Tuesday, December 14, 2010

Pointers to help children understand math concepts

Math could be made an interesting subject by you if you have enough ingenuity and initiative to search new venues of instruction. The concept of Math is all around you if you only open your eyes to them: the children crossing the street, the toys lined up on the display counter, and the solitary plane winging its way through the sky. These are all examples of math in everyday life.

You should keep in mind that children are insouciant, curious and ever adventurous so you should capitalize on these positive traits to let them learn well in math.
There are some ground rules that you should institute when teaching math to children.
1. You should listen to the verbal and non-verbal clues that the children are sending to you. Observe there reactions. If you see that they are losing interest, then vary the activity every 15 minutes.

Children have very short attention span.

2. You should be open to accept any of the children's contribution to the topic being discussed. It might surprise you to discover that you could also learn some significant lessons in life from them.

3. Establish a positive environment. You should be an optimist and believe in their ability to achieve their goals. Reward them for a job well done and encourage them when they are lagging behind. A good mentor knows that in each child is an undiscovered talent. Persistence and patience is the key. Don't give up on a seemingly "slow" child. Each child has his own pace of learning. There are no dumb children, only uncreative teachers."

4. Teach them to believe in themselves by reaffirming them for every positive thing they do; be it related to math or not. Research have proven that children who had high self-esteem, performed well in any undertaking. Let the child learn that the only impediment to his success is the limit that he puts himself to.
Having set the ground rules we now go to the significant tips that you could use in teaching Math:

1. Teach them how to count by making use of materials that they see everyday; something tangible that they can hold and play with, like building blocks, apples, sticks, etc. Look around you, there are numerous attractive materials that could catch the attention of children.

2. Show them how to add by using the specific material itself. Like when you want them to solve problems concerning money, then make use of real money.
i.e., give him 25 cents, and then another 25 cents, and ask the question. "If I have given you two 25 cents, how much do you have in your hand?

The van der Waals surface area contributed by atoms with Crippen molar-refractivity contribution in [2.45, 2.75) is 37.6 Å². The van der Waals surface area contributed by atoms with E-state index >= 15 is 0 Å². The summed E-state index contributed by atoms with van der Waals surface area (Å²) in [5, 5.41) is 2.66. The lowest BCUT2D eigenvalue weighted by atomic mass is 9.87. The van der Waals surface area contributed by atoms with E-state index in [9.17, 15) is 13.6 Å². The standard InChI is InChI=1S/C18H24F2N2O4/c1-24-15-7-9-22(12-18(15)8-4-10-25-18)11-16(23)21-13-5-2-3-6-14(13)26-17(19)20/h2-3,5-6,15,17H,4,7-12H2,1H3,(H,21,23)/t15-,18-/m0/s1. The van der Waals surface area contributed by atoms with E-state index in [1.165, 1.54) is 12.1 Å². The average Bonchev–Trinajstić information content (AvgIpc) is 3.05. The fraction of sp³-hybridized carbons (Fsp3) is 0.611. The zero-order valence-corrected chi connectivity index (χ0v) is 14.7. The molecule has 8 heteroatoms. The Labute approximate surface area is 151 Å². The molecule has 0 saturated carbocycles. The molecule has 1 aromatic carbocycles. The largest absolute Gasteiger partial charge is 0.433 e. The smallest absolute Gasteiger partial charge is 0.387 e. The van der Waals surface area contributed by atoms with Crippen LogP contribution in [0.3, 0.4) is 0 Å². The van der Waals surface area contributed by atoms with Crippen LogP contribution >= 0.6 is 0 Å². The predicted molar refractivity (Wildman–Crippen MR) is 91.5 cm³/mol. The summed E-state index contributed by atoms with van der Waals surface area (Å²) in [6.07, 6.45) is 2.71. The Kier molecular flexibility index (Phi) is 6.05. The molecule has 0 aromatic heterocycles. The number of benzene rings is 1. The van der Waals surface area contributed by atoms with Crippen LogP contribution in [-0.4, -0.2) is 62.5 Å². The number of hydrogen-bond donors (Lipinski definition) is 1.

3. Play interpolation games. Games are good motivators for children. Children are playful in nature so you must maximize its use.
Group them into 2-3 groups and conduct a contest. Let them analyze the given numbers. e.g. 1 2 4 7 .. or supply missing numbers; e.g. 1 + ___ = 3.

This is not merely written on the board but on big colorful boxes where inside is a small gift waiting, if they are able to answer the question correctly.

4. Enhance their creative minds with a "Number Story".
Let them pick a number and write a short story about the number they have picked. Recounting the story in class would also develop their public speaking skills.
The famous Mathematician Gauss made used of his creativity to discover various short cut methods to solve problems.

Who knows, you might discover the next Gauss.

5. Make use of interactive material if you need to expound on a difficult
This maybe a computer aided instruction or a manually prepared visual aid. Having power point presentations could also help a lot.

6. Attempt to always use audio-visual aids in your lessons.
Children remember more when they see and hear it simultaneously. i.e.
Show them the number written on a card, let them go to the board and write it, then let them read it out loud.

Repetition helps in retention.

7. Go outdoors and teach math using nature.
Find a plant and let them count the petals of the flower, the number of branches and twigs, etc. In this exercise, they get to breath fresh air, get a little exercise, and learn about nature and about Math.

8. Give them "Case studies" to work on. We often hear the term "case studies" used in higher forms of education. This could be applicable too for children to develop their analytical minds.

Form small groups of 5- 7 children. Present to each group a simple Math problem. Let them interact with each other to discuss the correct answer. You must have a series of leading questions accompanying the problem to lead to the correct answer.
There are still numerous activities that you could devise if you try to be creative and not confine yourself to traditional methods.

Use your imagination so that children will realize that learning Math could be fun.

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